Here they come, straight from the brains of Bulgakov, a French clown in tartan trousers leading a slippery cast of sinners in a danse macabre, drunkards and looters, brothel-goers and revellers, waltzing into the rain, two by two. Hurrah! Hurrah! The heavens crackle, a wired cacophony of clarinets, violins and psychotic guitars pouring down over Salford. A black cat adjusts his monocle under the full moon’s glare. Reason falls and scatters like a deck of cards.
Those who have stayed indoors can hardly believe what they’re seeing. They stare at their widescreens, transfixed, as shopping centres burn in the cities of the night and fundamentalists invade the airports, trying hard not to see through the lines of static to the truth that lies beneath: the violence of a father’s anger, the violence of a mother’s love …
All it takes are shaky jazz drums, the anxieties of a nation, and the earth starts to tremble, cathedrals go crashing to the ground. What kind of lunacy is this? Grave misgivings consolidate into a dreadful realisation: the polka dot shirts, braces, green leather jackets, dyed ginger hair … You always knew this had to add up to something despicable.
They call themselves Naked (on Drugs) and expose themselves with non-cha-lance (n. the trait of remaining calm and seeming not to care; a casual lack of concern), strutting round the city like it’s a big top, stuffed full of contradiction, fit to burst. Children of paradise, impoverished yet aristocratic, so radiant under the gas lamps. Watch them as they straddle the high wire!
Sad clowns! Pantomime villains!
A slip of the foot. The coke-guzzling crowd gasps. Your heart misses a beat.
The authorities will have something to say about this! You can be sure of that! They’ve taken out a full page advert in the Manchester Evening News to put the working man’s mind at ease. There’s a crack team of investigators on the case. They eat machete gangs for breakfast, these boys. All fucking over it mate.
Time to make ourselves scarce. As evening slips her ring over our finger, we retire to bohemia …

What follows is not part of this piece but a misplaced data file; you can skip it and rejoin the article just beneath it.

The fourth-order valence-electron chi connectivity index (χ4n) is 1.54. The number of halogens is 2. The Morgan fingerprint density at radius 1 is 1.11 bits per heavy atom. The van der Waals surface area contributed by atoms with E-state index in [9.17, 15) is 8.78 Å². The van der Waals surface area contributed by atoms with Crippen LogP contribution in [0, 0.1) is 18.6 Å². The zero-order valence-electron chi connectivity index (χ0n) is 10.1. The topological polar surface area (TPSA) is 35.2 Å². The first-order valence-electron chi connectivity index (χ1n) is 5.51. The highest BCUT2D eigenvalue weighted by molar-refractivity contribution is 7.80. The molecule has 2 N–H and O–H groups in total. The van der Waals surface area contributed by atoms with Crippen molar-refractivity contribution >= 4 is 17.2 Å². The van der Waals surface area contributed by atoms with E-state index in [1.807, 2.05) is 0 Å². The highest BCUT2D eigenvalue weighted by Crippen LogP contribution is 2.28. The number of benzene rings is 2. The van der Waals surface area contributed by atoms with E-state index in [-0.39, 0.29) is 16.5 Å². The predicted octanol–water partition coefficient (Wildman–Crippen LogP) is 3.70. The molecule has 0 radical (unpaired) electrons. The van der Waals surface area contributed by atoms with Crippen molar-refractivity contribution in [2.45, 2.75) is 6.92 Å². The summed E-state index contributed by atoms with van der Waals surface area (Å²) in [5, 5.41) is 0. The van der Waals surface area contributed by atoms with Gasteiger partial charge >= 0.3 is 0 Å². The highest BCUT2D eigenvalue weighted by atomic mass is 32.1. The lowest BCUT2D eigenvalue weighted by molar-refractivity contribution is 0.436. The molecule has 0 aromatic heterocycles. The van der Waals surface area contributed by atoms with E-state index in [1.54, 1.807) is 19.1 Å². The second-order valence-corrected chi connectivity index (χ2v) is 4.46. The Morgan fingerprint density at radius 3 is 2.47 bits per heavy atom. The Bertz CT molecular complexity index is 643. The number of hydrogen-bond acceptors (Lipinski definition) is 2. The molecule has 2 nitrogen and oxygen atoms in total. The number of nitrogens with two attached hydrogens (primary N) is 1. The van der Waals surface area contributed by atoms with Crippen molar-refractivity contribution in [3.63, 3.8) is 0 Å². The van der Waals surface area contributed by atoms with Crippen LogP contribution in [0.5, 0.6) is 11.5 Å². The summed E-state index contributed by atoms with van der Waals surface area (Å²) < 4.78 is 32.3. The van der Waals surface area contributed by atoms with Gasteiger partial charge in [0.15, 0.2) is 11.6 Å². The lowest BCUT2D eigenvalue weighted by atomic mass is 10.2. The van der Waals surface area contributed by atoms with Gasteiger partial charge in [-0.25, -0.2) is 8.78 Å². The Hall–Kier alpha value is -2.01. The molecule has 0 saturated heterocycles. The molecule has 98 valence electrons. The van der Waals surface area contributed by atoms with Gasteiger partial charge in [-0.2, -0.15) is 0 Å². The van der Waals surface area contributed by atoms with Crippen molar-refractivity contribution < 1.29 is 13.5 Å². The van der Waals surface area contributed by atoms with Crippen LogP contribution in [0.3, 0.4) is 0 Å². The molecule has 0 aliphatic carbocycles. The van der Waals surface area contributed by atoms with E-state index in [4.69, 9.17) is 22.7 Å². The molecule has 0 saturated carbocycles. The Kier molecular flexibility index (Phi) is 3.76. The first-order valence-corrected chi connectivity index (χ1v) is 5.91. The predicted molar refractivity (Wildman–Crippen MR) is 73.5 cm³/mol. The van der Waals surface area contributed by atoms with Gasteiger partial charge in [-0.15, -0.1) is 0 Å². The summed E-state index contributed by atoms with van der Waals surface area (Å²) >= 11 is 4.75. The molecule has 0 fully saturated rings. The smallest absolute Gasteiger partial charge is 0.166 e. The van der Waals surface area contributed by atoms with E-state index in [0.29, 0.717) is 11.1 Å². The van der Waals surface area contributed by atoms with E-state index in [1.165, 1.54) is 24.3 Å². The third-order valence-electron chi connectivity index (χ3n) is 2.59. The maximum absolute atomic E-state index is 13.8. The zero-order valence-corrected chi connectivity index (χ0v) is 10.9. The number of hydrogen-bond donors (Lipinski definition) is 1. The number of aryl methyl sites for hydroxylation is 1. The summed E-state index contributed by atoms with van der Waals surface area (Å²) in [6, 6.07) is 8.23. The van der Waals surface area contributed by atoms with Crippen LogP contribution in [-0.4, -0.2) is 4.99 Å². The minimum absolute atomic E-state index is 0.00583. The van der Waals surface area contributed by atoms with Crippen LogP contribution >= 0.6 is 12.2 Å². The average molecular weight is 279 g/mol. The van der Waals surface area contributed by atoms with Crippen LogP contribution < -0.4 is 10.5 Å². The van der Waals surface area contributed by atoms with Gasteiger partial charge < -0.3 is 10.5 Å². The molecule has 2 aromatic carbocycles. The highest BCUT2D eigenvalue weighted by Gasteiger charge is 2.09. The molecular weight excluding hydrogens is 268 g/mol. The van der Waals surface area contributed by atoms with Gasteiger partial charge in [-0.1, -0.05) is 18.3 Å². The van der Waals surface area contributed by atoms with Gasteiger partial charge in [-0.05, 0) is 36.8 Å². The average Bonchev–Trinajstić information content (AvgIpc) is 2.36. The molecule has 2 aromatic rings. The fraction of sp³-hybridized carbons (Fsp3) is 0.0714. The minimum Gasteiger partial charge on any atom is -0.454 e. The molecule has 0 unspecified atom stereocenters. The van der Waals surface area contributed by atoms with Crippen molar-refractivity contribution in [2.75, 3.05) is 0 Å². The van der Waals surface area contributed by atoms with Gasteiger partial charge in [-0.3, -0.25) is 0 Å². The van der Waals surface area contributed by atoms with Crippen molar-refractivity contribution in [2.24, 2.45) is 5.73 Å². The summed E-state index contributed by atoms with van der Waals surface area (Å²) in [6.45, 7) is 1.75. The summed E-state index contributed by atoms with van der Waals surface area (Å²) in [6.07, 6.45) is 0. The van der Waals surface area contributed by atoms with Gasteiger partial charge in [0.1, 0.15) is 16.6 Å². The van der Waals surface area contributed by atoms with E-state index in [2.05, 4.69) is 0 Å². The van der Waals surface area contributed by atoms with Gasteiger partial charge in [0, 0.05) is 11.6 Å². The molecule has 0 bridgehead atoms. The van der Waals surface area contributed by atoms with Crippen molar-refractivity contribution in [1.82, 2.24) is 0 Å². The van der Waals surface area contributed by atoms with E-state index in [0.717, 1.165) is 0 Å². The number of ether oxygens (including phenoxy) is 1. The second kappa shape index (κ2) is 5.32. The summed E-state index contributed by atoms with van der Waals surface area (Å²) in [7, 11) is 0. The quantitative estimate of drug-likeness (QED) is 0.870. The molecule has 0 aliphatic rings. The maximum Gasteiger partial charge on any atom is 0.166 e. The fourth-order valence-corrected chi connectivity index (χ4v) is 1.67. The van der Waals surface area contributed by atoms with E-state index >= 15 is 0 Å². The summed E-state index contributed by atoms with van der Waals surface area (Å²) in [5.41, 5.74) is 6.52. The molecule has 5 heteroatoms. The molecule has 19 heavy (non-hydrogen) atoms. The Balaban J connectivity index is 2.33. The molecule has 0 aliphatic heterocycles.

Q. Who are Naked on Drugs?
A. The identity of their ring leader remains a mystery. He’s French, after all. Have you seen the way he dances, the way he raises his eyebrows, as though suddenly alarmed? Then he looks at you askance, quizzically, as if to say, have you worked it out yet?
Those spiky eyes will have your hair out.
Q: How do they walk?
A: Tall and proud as the poplars of Auschwitz. Devilishly handsome, with plastic shopping bags clinking at his side, Byronic Luke does impressions of Prestwich gamblers on their daily scuttle between the bookie and the local. It’s all so funny but you know this will not end well. Your mind misgives some consequence yet hanging in the stars and all that.
Q: What does their attire signify?
A: They want to make darkness visible.
We settle into a game of chess, putting out feelers for the myriad possibilities that might unfold from this moment. The future can spin off in any conceivable direction, just like the past: it gets lost in geometrical madness, drums and cymbals drifting over on the wind from the family camp, terrifying Europe with the true voice of the Lager.
Luke takes straight whiskies with his cans of Guinness. Scrabbling for a lighter down the side of the sofa, he tells me they’ve been spending time with dissolute types from the wrong side of the river, the sort of people who hang out in baths.
On the wall, there’s a painting of a gorilla with a cocked rifle in its mouth. Whose flat is this, so dingy and allegorical? Somebody call a translator. They need help.
We all do.
The front door flies open and we’re joined by a filmmaker wearing black-rimmed glasses and a multi-coloured tank top. He has a troubled look on his face. He explains how he nearly got into the wrong car, even though he’s familiar with all the cars. To make things right, he’s been cooking up this gift.
Then there’s news of an amorous black girl called Wanda: model and muse, barmaid and revolutionary. I like the sound of her.
My companion calls us to the kitchen table, emptying the contents of a brown paper envelope. Memory unwinds as we sift through a pile of old photographs. The dark ocean of time spits forth its endless debris. They scare me, these pictures, foreshadowing that fateful moment when our limp bodies are washed ashore and the music stops.
Q: How did they meet?
A: A French gangster on the run took a wrong turn at a roundabout near Milton Keynes. Their eyes met across the bypass. Sébastien lit Luke’s cigarette, told him not to cry, to come with him … And just like that bypass, they’ve been running ever since.
Q: Who is Lee Ann?
A: Only child, blue-eyed girl, she became known to them when they first settled in this city.
Foreigners! Immigrants! Hospital tourists!
It’s enough to make your blood boil.
Her father was a preacher, a man of the cloth, a fearer of God, he couldn’t smell the sulphur until it was too late, opening his doors to cinephiles and porn-fingerers, dandies who would deflower his fair-skinned daughter as he prayed to the Lord up above, begging for a release from his earthly desires while ejaculating all over his pretty choirboys.
[Ed. — A cheap shot.]
Poor Lee Ann! She’s taken to her bed where she speaks in tongues and scratches the walls. She’ll be married on a dunghill and they will play the wedding march.
Photography (c) Natalie Curtis at 16apr79.com.
‘Lee Ann’s Skin’, the limited edition debut 7” single (with free digital download & bonus track) by Naked (on Drugs), is now available to pre-order from the SWAYS Records store.